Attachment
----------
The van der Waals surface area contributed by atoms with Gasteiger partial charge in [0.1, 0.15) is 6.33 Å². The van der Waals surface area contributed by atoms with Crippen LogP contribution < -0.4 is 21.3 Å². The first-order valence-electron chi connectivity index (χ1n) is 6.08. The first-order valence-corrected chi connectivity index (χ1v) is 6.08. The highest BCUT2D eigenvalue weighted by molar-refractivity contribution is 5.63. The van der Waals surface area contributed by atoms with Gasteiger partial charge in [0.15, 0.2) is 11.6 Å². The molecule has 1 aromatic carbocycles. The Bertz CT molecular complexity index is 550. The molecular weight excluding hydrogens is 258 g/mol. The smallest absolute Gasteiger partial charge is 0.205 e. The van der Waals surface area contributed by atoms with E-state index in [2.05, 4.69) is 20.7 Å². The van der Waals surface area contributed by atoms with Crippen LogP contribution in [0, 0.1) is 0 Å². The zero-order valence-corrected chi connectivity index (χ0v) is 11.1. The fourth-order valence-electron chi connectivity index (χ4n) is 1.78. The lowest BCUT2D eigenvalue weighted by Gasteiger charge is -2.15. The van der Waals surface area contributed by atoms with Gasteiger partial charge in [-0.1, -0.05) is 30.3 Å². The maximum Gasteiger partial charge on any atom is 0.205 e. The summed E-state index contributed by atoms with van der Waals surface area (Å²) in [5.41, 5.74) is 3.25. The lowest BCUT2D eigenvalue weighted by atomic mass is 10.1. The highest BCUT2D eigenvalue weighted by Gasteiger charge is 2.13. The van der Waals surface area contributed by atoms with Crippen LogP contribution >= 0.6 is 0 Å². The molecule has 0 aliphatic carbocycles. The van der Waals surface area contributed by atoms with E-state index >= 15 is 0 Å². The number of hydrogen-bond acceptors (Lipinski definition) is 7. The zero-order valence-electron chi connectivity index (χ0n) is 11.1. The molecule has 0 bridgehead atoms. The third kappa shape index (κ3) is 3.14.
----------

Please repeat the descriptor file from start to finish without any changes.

The van der Waals surface area contributed by atoms with Gasteiger partial charge in [0.1, 0.15) is 6.33 Å². The van der Waals surface area contributed by atoms with Crippen LogP contribution < -0.4 is 21.3 Å². The first-order valence-electron chi connectivity index (χ1n) is 6.08. The first-order valence-corrected chi connectivity index (χ1v) is 6.08. The highest BCUT2D eigenvalue weighted by molar-refractivity contribution is 5.63. The van der Waals surface area contributed by atoms with Gasteiger partial charge in [0.15, 0.2) is 11.6 Å². The molecule has 1 aromatic carbocycles. The Bertz CT molecular complexity index is 550. The molecular weight excluding hydrogens is 258 g/mol. The smallest absolute Gasteiger partial charge is 0.205 e. The van der Waals surface area contributed by atoms with E-state index in [2.05, 4.69) is 20.7 Å². The van der Waals surface area contributed by atoms with Crippen LogP contribution in [0, 0.1) is 0 Å². The zero-order valence-corrected chi connectivity index (χ0v) is 11.1. The fourth-order valence-electron chi connectivity index (χ4n) is 1.78. The lowest BCUT2D eigenvalue weighted by Gasteiger charge is -2.15. The van der Waals surface area contributed by atoms with Gasteiger partial charge in [-0.1, -0.05) is 30.3 Å². The maximum Gasteiger partial charge on any atom is 0.205 e. The summed E-state index contributed by atoms with van der Waals surface area (Å²) in [5.41, 5.74) is 3.25. The lowest BCUT2D eigenvalue weighted by atomic mass is 10.1. The highest BCUT2D eigenvalue weighted by Gasteiger charge is 2.13. The van der Waals surface area contributed by atoms with Crippen LogP contribution >= 0.6 is 0 Å². The molecule has 0 aliphatic carbocycles. The van der Waals surface area contributed by atoms with E-state index >= 15 is 0 Å². The number of hydrogen-bond acceptors (Lipinski definition) is 7. The zero-order valence-electron chi connectivity index (χ0n) is 11.1. The molecule has 0 bridgehead atoms. The third kappa shape index (κ3) is 3.14.